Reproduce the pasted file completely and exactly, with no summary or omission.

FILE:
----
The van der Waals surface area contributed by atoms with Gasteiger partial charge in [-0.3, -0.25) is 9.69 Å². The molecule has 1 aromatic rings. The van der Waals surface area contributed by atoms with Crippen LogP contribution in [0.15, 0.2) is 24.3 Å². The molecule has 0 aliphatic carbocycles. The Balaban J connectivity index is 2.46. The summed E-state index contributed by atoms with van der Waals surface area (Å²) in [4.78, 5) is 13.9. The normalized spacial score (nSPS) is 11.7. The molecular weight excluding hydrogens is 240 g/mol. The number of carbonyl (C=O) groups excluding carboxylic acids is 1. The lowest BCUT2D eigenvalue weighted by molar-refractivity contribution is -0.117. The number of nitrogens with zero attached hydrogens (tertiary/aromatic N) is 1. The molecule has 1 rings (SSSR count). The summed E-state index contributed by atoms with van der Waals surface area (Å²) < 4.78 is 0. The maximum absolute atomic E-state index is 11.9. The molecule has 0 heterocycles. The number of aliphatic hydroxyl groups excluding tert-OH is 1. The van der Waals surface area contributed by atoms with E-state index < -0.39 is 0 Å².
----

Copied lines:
The van der Waals surface area contributed by atoms with Gasteiger partial charge in [-0.3, -0.25) is 9.69 Å². The molecule has 1 aromatic rings. The van der Waals surface area contributed by atoms with Crippen LogP contribution in [0.15, 0.2) is 24.3 Å². The molecule has 0 aliphatic carbocycles. The Balaban J connectivity index is 2.46. The summed E-state index contributed by atoms with van der Waals surface area (Å²) in [4.78, 5) is 13.9. The normalized spacial score (nSPS) is 11.7. The molecular weight excluding hydrogens is 240 g/mol. The number of carbonyl (C=O) groups excluding carboxylic acids is 1. The lowest BCUT2D eigenvalue weighted by molar-refractivity contribution is -0.117. The number of nitrogens with zero attached hydrogens (tertiary/aromatic N) is 1. The molecule has 1 rings (SSSR count). The summed E-state index contributed by atoms with van der Waals surface area (Å²) < 4.78 is 0. The maximum absolute atomic E-state index is 11.9. The molecule has 0 heterocycles. The number of aliphatic hydroxyl groups excluding tert-OH is 1. The van der Waals surface area contributed by atoms with E-state index < -0.39 is 0 Å².